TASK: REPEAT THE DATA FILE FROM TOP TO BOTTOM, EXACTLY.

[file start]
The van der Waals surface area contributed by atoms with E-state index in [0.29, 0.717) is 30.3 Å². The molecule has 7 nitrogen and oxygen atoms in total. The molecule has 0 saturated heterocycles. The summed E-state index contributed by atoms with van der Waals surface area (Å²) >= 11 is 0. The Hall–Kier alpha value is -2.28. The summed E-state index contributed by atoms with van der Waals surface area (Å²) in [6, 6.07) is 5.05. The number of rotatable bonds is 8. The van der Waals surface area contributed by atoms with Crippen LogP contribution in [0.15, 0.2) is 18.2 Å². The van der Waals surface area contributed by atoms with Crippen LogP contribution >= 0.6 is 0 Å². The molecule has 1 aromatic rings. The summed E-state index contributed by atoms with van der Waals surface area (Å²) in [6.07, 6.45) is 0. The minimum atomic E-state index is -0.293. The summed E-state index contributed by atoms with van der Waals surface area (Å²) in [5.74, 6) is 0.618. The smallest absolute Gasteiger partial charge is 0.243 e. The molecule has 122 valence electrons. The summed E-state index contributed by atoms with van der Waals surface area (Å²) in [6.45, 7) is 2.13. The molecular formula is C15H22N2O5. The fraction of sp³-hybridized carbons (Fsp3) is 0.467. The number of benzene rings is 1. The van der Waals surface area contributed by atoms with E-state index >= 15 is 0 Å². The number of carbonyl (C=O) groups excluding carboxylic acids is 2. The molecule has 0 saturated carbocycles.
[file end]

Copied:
The van der Waals surface area contributed by atoms with E-state index in [0.29, 0.717) is 30.3 Å². The molecule has 7 nitrogen and oxygen atoms in total. The molecule has 0 saturated heterocycles. The summed E-state index contributed by atoms with van der Waals surface area (Å²) >= 11 is 0. The Hall–Kier alpha value is -2.28. The summed E-state index contributed by atoms with van der Waals surface area (Å²) in [6, 6.07) is 5.05. The number of rotatable bonds is 8. The van der Waals surface area contributed by atoms with Crippen LogP contribution in [0.15, 0.2) is 18.2 Å². The van der Waals surface area contributed by atoms with Crippen LogP contribution >= 0.6 is 0 Å². The molecule has 1 aromatic rings. The summed E-state index contributed by atoms with van der Waals surface area (Å²) in [6.07, 6.45) is 0. The minimum atomic E-state index is -0.293. The summed E-state index contributed by atoms with van der Waals surface area (Å²) in [5.74, 6) is 0.618. The smallest absolute Gasteiger partial charge is 0.243 e. The molecule has 122 valence electrons. The summed E-state index contributed by atoms with van der Waals surface area (Å²) in [6.45, 7) is 2.13. The molecular formula is C15H22N2O5. The fraction of sp³-hybridized carbons (Fsp3) is 0.467. The number of benzene rings is 1. The van der Waals surface area contributed by atoms with E-state index >= 15 is 0 Å². The number of carbonyl (C=O) groups excluding carboxylic acids is 2. The molecule has 0 saturated carbocycles.